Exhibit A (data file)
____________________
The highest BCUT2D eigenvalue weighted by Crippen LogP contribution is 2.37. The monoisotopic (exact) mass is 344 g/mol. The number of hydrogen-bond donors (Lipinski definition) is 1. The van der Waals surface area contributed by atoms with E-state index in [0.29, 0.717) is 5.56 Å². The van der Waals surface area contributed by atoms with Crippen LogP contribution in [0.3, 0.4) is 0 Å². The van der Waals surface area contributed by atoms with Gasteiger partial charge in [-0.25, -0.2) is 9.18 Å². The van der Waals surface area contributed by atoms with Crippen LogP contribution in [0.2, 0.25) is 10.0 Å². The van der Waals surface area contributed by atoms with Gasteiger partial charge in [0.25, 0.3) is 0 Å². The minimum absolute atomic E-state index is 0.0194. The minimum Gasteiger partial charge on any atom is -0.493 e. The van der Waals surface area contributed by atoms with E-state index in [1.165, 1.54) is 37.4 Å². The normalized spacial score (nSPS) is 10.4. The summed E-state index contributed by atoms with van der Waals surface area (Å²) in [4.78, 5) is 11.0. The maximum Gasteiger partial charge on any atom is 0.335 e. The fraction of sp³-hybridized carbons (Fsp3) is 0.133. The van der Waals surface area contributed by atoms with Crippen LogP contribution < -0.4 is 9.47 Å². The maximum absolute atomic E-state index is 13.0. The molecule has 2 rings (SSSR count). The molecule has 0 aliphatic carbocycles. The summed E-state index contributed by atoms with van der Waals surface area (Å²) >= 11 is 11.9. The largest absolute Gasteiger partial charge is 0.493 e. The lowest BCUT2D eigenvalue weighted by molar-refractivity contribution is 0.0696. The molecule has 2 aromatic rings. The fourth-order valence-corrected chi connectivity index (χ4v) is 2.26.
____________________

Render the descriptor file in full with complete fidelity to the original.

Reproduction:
The highest BCUT2D eigenvalue weighted by Crippen LogP contribution is 2.37. The monoisotopic (exact) mass is 344 g/mol. The number of hydrogen-bond donors (Lipinski definition) is 1. The van der Waals surface area contributed by atoms with E-state index in [0.29, 0.717) is 5.56 Å². The van der Waals surface area contributed by atoms with Crippen LogP contribution in [0.3, 0.4) is 0 Å². The van der Waals surface area contributed by atoms with Gasteiger partial charge in [-0.25, -0.2) is 9.18 Å². The van der Waals surface area contributed by atoms with Crippen LogP contribution in [0.2, 0.25) is 10.0 Å². The van der Waals surface area contributed by atoms with Gasteiger partial charge in [0.25, 0.3) is 0 Å². The minimum absolute atomic E-state index is 0.0194. The minimum Gasteiger partial charge on any atom is -0.493 e. The van der Waals surface area contributed by atoms with E-state index in [1.165, 1.54) is 37.4 Å². The normalized spacial score (nSPS) is 10.4. The summed E-state index contributed by atoms with van der Waals surface area (Å²) in [4.78, 5) is 11.0. The maximum Gasteiger partial charge on any atom is 0.335 e. The fraction of sp³-hybridized carbons (Fsp3) is 0.133. The van der Waals surface area contributed by atoms with Crippen LogP contribution < -0.4 is 9.47 Å². The maximum absolute atomic E-state index is 13.0. The molecule has 2 rings (SSSR count). The molecule has 0 aliphatic carbocycles. The summed E-state index contributed by atoms with van der Waals surface area (Å²) >= 11 is 11.9. The largest absolute Gasteiger partial charge is 0.493 e. The lowest BCUT2D eigenvalue weighted by molar-refractivity contribution is 0.0696. The molecule has 2 aromatic rings. The fourth-order valence-corrected chi connectivity index (χ4v) is 2.26.